Damien RuddINTERACTIVE . January 30th, 2017
Interview with Damien Rudd, the creator of ‘Sad Topographies’.
– an Instagram account where he collects Google Map screenshots of the world’s most depressing sounding places.
Hey- beside being the creator of ‘Sad Topographies‘- who are you Damien?
I’m 32, an Australian artist and currently live in Amsterdam.
My practice revolves around alternative historical narratives, working in installation, photography, text and sound.
When this ‘Sad Topographies’ project began? How this nice idea occurred to you?
It began, as most things do, by accident. I was searching for something on google maps and I found Mount Hopeless in Australia. I typed hopeless into google maps to find other places called hopeless, then other synonyms for sadness. I screen captured the results and soon had the beginnings of collection. It only made sense to put them on Instagram to a dedicated account.
Do you do that just for fun or are you an obsessive collector?
I have many collections, none that are complete as there is nothing more dead then a finished collection. I collect, among other things, old Viewmaster travel reels, discarded family photos, super 8 family vacation films and 16mm instructional and educational films. I have another instagram account @shapeofevidence which is a collection of found images from outdated library books. The size of my various collections is unfortunately restricted by the size of my apartment.
How do you find these places? It must take some time.
It’s actually extremely fast and easy. I simply type synonyms for sadness into Google maps. Anyone can do it.
I really wonder who gave those names and why. Which one is your favorite? :)
Many favorites. Probably the ones in Antarctica are the most interesting. There is Shapeless Mountain which was named as none of the exploring party could agree on its shape. So shapeless was Shapeless Mountain that when a later expedition attempted to climb it, they scaled the wrong mountain entirely—which they then in turn named Mistake Mountain. There is also a Wrong Peak, which earned its name in under similar circumstances. In 1963 Recoil Glacier was named by a geologist who was said to have “recoiled in disgust” at finding nothing of interest there. There is also Deception Island.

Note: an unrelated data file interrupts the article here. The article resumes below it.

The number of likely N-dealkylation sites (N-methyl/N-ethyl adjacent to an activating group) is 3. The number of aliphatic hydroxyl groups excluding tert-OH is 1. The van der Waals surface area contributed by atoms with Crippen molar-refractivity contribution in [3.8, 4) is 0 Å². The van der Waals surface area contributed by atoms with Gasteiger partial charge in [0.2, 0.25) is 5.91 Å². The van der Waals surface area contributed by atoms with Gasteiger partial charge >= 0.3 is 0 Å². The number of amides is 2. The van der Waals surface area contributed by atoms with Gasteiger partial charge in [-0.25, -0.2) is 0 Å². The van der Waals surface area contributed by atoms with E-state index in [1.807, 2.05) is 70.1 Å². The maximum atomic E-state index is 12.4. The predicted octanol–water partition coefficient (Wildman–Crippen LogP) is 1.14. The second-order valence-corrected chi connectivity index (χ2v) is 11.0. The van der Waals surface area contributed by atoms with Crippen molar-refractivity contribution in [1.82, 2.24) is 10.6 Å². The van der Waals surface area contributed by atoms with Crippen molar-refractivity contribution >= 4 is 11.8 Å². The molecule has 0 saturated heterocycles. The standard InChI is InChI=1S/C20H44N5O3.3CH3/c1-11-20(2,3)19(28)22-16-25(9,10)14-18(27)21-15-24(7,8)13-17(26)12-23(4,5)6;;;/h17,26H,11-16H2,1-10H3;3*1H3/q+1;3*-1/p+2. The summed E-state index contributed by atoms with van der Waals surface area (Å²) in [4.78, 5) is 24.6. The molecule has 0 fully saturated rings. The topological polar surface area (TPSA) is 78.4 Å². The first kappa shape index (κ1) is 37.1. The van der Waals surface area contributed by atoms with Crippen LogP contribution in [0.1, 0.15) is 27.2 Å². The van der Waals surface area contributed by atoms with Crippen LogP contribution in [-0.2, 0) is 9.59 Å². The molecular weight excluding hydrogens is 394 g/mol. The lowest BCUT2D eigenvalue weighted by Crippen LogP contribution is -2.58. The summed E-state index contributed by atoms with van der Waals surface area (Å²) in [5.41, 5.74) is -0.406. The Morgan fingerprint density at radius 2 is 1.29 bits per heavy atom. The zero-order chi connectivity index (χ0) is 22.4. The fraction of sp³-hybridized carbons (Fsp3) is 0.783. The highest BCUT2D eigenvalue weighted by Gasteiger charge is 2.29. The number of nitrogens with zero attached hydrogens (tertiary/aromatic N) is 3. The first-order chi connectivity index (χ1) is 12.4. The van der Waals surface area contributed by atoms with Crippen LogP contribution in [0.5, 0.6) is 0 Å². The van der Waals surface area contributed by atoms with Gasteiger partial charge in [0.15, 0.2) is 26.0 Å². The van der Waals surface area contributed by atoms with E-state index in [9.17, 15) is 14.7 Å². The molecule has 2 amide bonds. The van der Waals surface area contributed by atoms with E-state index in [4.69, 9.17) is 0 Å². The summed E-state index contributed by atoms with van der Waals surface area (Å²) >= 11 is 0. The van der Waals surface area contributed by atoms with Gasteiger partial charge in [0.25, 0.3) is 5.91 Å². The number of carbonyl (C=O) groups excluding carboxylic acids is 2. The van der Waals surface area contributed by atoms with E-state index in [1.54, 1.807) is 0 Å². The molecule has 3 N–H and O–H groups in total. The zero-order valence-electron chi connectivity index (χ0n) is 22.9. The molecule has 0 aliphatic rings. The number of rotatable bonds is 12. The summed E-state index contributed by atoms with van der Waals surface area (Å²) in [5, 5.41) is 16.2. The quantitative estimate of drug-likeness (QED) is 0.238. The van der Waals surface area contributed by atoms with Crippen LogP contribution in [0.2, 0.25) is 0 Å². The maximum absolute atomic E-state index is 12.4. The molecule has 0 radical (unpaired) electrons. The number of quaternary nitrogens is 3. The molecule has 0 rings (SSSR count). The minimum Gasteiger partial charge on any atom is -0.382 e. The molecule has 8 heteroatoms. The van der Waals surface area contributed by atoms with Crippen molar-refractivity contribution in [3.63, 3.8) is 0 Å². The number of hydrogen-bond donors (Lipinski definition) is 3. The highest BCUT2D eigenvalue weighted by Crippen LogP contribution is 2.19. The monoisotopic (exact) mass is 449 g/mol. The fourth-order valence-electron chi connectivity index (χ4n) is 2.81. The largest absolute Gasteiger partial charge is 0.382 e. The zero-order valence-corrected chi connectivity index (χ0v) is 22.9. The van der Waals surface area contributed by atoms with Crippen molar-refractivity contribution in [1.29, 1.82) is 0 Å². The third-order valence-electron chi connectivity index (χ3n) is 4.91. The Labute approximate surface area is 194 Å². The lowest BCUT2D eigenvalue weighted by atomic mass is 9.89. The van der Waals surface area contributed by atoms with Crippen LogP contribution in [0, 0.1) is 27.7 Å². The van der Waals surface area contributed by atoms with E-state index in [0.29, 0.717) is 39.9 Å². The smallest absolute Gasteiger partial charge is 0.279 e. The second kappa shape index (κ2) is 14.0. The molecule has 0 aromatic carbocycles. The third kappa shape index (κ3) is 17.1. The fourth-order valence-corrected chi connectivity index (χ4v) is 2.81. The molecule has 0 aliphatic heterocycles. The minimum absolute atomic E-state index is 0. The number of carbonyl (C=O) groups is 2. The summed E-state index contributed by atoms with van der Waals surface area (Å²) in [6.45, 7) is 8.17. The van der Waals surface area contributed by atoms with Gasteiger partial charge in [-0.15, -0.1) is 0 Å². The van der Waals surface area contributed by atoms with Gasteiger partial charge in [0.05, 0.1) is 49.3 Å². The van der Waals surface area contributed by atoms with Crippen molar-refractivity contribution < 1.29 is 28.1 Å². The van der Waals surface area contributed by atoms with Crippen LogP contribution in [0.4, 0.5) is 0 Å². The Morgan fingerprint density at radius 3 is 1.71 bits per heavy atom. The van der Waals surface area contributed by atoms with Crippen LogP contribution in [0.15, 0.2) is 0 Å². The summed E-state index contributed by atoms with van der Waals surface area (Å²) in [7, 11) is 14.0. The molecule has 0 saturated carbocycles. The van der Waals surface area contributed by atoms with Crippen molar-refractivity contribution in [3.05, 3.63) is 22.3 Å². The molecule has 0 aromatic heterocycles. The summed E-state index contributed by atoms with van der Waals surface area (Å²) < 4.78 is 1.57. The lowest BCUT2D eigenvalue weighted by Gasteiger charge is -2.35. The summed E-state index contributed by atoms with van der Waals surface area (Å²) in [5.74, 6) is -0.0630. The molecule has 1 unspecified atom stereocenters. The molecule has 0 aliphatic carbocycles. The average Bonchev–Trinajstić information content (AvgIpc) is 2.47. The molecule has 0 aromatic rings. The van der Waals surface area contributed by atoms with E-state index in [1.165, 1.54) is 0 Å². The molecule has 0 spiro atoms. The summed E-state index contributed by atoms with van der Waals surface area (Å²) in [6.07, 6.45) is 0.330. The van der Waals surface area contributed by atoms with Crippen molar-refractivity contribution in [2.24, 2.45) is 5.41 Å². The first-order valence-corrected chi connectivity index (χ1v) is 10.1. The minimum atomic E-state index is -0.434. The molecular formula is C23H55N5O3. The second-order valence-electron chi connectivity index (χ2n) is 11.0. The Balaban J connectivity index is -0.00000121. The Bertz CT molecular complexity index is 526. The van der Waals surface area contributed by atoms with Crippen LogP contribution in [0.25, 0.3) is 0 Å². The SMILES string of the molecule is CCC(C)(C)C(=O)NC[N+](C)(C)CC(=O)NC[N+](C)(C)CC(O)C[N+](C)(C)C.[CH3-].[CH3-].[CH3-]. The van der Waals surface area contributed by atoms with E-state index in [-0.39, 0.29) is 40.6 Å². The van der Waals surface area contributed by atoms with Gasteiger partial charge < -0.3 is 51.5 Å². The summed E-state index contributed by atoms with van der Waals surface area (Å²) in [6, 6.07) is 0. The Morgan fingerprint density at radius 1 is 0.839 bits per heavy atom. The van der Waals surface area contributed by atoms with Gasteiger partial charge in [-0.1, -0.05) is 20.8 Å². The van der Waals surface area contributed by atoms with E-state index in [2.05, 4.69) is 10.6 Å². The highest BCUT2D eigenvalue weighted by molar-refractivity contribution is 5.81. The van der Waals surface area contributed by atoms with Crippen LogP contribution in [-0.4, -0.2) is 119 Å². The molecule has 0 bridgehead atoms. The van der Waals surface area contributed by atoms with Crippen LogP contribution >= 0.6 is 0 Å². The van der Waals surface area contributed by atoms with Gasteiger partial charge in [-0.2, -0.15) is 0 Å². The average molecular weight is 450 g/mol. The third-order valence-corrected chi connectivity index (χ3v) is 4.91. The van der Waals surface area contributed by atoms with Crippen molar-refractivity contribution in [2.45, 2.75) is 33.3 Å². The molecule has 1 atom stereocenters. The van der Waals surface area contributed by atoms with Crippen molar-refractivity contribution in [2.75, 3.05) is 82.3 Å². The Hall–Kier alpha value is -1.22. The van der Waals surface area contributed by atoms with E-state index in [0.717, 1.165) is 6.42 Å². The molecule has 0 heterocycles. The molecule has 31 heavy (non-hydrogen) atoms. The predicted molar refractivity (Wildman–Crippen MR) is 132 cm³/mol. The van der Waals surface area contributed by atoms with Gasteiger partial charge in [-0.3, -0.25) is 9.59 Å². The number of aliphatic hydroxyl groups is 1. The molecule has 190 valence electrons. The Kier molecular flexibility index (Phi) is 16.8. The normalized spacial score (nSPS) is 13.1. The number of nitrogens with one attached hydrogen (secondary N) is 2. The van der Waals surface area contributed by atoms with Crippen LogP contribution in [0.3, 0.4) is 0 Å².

I love to imagine the lives of the people settled around those places. Do you think about them too?
Not particularity! It’s easy to get used to a name and not even think about it.
You have more than 67K followers now- What did the success of this Instagram account change to you?
I’m currently working on a book for Simon and Schuster. It will be called Sad Topographies and will be on shelves in the UK later this year. Personal fame and riches is still eluding me.
Do you have plans for this series in the future and do you think you’ll continue for a long time?
I’m currently doing a mini series called “Disappointing American Topographies” as a subtle protest to the current political situation. Otherwise I receive place suggestions every day so there’s no end to the collection in sight.
What’s next for you? Do you have other ideas of this kind in your head?
I’m still working steadily on my other collections and starting new ones often. In Japan there is a museum called Chinsekikan, otherwise known as The Hall of Curious Rocks, which is a large collection of rocks that resemble human faces. In the future I wish to begin such a museum with a collection still yet to be determined.
What are you going to do just after having answered to this final question?
Taking a shower then finishing reading Open City by Teju Cole, which by the way, is fantastic.
Merci Damien :)